Author(s): Mansfield KJ, Chandran JJ, Vaux KJ, Millard RJ, Christopoulos A,
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Abstract Recent studies have described muscarinic receptors on the mucosa and the detrusor of the human urinary bladder. Muscarinic receptor antagonists are effective in the treatment of overactive bladder (OAB), but their site(s) of action and actual therapeutic target are unclear. Our aim was to compare, in human bladder mucosa and detrusor, the radioligand binding characteristics of newer, clinically effective agents: darifenacin, its hydroxylated metabolite UK-148,993, fesoterodine, solifenacin, tolterodine, and trospium. Specimens were collected from asymptomatic patients (50-72 years old) undergoing open bladder surgery. Radioligand binding studies with the muscarinic antagonist [3H]quinuclidinyl benzilate (QNB) were performed separately on detrusor and mucosal membranes. All antagonists displayed high affinity when competing for [3H]QNB binding in both detrusor and mucosa. Inhibition constants were also obtained for all antagonists against individual muscarinic receptor subtypes expressed in Chinese hamster ovary cells. Here, fesoterodine showed anomalous binding results, suggesting that some conversion to its metabolite had occurred. Global nonlinear regression analysis of bladder binding data with five antagonists demonstrated 82\% low-affinity sites in mucosa and 78\% low-affinity sites in detrusor, probably representing M(2)/M(4) receptors. There was an excellent correlation (r(2) = 0.99) of low-affinity global estimates between detrusor and mucosa, whereas the corresponding high-affinity estimates ( approximately 20\% of sites) were dissimilar. In conclusion, commonly used and clinically effective muscarinic receptor antagonists bind to receptors located on the bladder mucosa and the detrusor, providing support for the hypothesis that muscarinic receptors in the mucosa may represent an important site of action for these agents in OAB.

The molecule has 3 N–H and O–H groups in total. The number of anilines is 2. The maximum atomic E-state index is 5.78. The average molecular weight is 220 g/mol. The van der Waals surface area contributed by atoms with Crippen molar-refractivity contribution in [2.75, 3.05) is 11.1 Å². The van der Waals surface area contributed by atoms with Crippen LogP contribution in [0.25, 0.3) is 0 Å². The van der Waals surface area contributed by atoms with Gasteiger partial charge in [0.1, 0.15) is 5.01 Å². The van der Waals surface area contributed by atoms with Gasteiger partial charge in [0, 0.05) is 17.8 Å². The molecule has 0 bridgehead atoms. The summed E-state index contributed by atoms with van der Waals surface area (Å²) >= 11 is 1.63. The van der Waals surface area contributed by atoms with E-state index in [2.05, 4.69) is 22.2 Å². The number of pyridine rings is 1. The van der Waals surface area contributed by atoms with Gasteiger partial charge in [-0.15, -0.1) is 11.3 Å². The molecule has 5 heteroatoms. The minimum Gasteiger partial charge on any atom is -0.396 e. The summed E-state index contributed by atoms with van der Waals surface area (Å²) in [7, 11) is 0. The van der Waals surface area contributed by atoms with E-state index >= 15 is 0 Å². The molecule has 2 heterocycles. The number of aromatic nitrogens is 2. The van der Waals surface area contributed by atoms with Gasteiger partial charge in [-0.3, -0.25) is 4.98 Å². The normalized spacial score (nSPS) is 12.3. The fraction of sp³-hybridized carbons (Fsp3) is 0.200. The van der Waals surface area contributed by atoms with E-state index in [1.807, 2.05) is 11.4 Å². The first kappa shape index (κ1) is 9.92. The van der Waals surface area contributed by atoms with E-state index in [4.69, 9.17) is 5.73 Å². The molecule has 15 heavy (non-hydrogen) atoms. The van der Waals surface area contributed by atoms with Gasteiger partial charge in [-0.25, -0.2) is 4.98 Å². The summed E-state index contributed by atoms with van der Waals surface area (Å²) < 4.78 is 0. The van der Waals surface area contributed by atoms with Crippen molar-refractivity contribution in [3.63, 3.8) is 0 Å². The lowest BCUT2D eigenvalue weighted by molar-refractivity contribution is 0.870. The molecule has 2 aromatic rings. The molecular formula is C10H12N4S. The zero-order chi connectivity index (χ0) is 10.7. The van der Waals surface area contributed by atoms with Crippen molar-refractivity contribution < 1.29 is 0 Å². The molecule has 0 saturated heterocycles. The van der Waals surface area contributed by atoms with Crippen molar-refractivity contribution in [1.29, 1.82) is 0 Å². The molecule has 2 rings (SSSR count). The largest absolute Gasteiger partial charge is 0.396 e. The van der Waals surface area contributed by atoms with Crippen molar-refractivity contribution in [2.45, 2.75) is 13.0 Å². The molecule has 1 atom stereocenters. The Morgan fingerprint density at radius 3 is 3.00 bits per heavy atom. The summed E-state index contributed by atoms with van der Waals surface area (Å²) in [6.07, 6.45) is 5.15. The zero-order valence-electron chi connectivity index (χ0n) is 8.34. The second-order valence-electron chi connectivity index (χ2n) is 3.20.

This article was published in J Pharmacol Exp Ther
and referenced in Journal of Microbial & Biochemical Technology